Writer-director team Adam Wingard and Simon Barrett have been ones to watch in the horror genre for the past few years. Their eye-catching segments in anthology series V/H/S and The ABCs of Death alongside their slick features You’re Next and A Horrible Way To Die planted them firmly on the map of astute genre fans everywhere. Their latest is The Guest, a sort of mutant hybrid of First Blood and Halloween that marks the duo’s most ambitious – and most enjoyable – work to date.
For the majority of the film Wingard and Barratt keep their cards close to their chest and it’s a strategy that works well. The Guest is a film best entered into blind. The story centres on a middle-American family struggling to come to terms with the death of their eldest son who was killed in action. When a handsome stranger (Dan Stevens) arrives on their doorstep claiming to be their son’s war-buddy and one of the last people to see him alive, the family’s matriarch Laura (Sheila Kelley) jumps at the chance to welcome him into her home and use him as a cushion for her grief.
Calling himself “David”, this new arrival assimilates into the family unit surprisingly well, taking a particular shine to the two teens of the household Luke (Brendan Meyer) and Anna (Maika Monroe). Longing for any connection to her lost son, Laura invites David to stay indefinitely, allowing him the chance to fix some family’s problems using his very unique and highly trained set of skills. Luke gets some hands-on advice on how to handle school bullies; Anna gets the chiseled date she always dreamed of and their mother gets to feel closer to the son she lost too soon. However it’s not long before the wheels start to fall off. When a string of mysterious deaths suddenly crop up and David’s cloudy background is put under a microscope, the family guest starts to outstay his welcome.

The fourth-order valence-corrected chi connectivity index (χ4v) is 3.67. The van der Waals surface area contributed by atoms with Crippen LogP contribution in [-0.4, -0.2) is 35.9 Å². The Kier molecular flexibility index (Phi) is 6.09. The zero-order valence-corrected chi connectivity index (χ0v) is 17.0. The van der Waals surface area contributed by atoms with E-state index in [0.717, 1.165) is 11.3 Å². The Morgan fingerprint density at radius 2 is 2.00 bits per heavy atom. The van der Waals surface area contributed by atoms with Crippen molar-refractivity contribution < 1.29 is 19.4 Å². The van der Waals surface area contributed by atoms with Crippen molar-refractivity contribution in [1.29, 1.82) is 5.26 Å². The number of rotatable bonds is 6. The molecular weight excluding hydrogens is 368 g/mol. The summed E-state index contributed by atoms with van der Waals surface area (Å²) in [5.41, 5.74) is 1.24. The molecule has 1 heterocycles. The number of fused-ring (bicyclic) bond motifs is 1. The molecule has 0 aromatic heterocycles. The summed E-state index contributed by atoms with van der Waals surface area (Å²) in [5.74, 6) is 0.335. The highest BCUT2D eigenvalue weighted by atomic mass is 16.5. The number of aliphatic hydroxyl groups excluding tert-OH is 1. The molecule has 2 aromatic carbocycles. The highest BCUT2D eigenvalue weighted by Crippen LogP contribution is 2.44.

Action packed and stylishly shot, The Guest is an amalgam of 80s movie fodder, diluted through two fanboy writer-directors and given a modern facelift. Star Dan Stevens has made some questionable choices since ditching Downton for Hollywood but his turn here sees him redefine any preconceptions you may have of him. Charismatic and deadly, this new side shows that he has an impressive range and much more to offer than just ‘Posh Brit’. However it’s Wingard and Barratt that seem to have found a new level of polished product here. While it’s impossible to ignore the cinematic influences – especially with their killer retro soundtrack pulsing throughout the picture – The Guest sees them comfortably firing on all cylinders whilst creating their very own unstoppable movie baddie to add to the lexicon in the process. Impressive stuff.
Words by Simon Bland (@SiTweetsToo).